I’ve been sewing a lot of clothes lately, for myself and for Pumpkin. For the past few years, I’ve slowly been teaching myself to draft patterns and sew clothes. When my serger arrived in December, sewing knits became a very attractive option. In the months since then, I feel like my personal t-shirt pattern and my comfort with using it have come a long way and I’ve got a few different shirts to show for that. But the ultimate in sewing at home is, of course, when your child requests a piece and you can make it happen. That’s exactly what happened last Sunday morning.
Pumpkin spends a lot of time in my sewing room “helping.” She’s happy to do anything – ironing on her mini-ironing board, playing with scraps, throwing bits into the trash, putting pins into a pin cushion, and (lately) cutting threads that she decides are “too long.” She’s three and loves to be next to me all day long. Earlier this week, she reached into a pile of fabric and pulled out the leftovers from a shirt I made for myself nearly two years ago now and requested a t-shirt. She wanted short sleeves. The color matches her birthday dress, too. We stole an hour to get started and had a blast.
I pulled out my little girl t-shirt patterns and had a look. I’ve used two, one is the basic tee by MADE, a free pattern that I’ve used in the past. The other was a t-shirt I attempted to draft myself and made a bit of a mess of, but liked the collar. There were notes from the last t-shirt with the patterns, so this was all clear to me when I pulled them out. It doesn’t always work out that way, hence the messy self-drafted project when there was a decent pattern in my binder.
The pattern would be a perfect fit now, but a bit small for say three or four months for now. The neckline on the basic tee was also a bit narrow the last time I made it, so I made some changes. With Pumpkin standing next to me supervising the process, I took the shoulder, side seam, and bottom lines off the basic tee. Then I added the neckline from the shirt I drafted myself and squared it to the shoulder line. Next, I moved the side seam out by 1 cm and then lowered the bottom of the shirt by 2-3cm.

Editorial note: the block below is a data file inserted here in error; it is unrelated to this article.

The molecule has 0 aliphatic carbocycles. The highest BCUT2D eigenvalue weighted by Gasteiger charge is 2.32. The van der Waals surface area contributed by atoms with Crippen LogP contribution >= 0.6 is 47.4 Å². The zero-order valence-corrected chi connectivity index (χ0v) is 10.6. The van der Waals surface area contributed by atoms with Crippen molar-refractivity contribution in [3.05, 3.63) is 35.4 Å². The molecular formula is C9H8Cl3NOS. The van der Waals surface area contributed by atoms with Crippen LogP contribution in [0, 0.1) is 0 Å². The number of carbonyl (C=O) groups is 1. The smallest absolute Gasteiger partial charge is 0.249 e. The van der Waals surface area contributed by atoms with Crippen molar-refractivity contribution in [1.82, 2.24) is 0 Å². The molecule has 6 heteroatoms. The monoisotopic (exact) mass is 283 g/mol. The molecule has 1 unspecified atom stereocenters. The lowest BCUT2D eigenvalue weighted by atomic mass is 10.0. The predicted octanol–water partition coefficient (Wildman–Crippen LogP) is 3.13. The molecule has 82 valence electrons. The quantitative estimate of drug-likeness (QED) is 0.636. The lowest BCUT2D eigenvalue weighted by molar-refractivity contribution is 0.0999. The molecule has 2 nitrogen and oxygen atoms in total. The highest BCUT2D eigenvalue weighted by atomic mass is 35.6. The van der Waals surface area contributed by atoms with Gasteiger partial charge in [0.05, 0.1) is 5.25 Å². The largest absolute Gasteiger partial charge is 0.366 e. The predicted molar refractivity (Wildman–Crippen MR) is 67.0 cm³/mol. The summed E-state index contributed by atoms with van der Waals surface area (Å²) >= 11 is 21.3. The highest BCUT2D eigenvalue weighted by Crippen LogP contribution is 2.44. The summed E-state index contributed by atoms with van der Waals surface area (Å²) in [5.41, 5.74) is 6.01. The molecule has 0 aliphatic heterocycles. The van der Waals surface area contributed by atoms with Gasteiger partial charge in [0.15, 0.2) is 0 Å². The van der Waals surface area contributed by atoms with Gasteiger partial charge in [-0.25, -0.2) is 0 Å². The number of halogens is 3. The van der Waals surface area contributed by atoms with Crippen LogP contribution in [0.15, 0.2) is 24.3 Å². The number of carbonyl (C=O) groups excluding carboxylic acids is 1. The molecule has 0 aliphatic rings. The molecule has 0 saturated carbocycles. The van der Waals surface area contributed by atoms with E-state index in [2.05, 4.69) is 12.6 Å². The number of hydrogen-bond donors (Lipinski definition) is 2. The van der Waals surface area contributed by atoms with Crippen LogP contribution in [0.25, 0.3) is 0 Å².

Having widened the shirt, I needed to adjust the sleeve as well. I added the extra width to the middle of the sleeve to keep it easy. Then I tried an adjustment I’ve seen a few times and flared the sleeve by cutting my sleeve pattern piece starting at the bottom in the middle until I almost cut it in two. Then I spread the bottom pieces out to create the flare and taped extra paper under the original piece. The next step was to smooth the new lines and cut out my new pattern piece.
After having made so many adjustments to the shirt, I was a bit nervous about putting it together and not sure how it would fit either. Wouldn’t you know – everything worked out great! I put a 2cm hem on the bottom and stitched it with a twin needle. I folded the sleeve under twice (just under a centimeter each time) and stitched that with a twin needle as well. The twin needles on this fabric creates a ridge in the middle because the fabric is so light. Not sure how I feel about that, but it works. Double hemming the sleeve means they have more body to them. I might try just zig-zagging the hems next time, but this is fine for now.
I blazed through this one a bit, including leaving in a couple small sewing mistakes. That bit where I didn’t adjust the bottom layer well on the curve and there’s a little tuck on the back side of the sleeve – you didn’t notice that, right? The part where I didn’t quite catch the neck line with the serger and faked it with the top stitching – you’re willing to give me a pass, right? As much as the idea of a perfect piece every time is appealing, after taking the waist band off a knit skirt three times this week (seriously), I was willing to let these particular mistakes slip through.
It’s funny, but writing it all out here, making this t-shirt sounds like quite a bit of work. In fact, it’s an exciting and fun process that I enjoy. The process is where it’s at for me, from altering the pattern to sewing the collar on. Of course, watching this little one enjoy a new piece of clothing is pretty stellar, too. There were no standing-still pictures, only singing, dancing joy when I took the camera out. Sometimes I wish I could take just a little bit of this three-year-old exuberance and bottle it. Wouldn’t you love to open that bottle just a smidge and get a whiff of this kind of happy happy joy joy whenever you need it?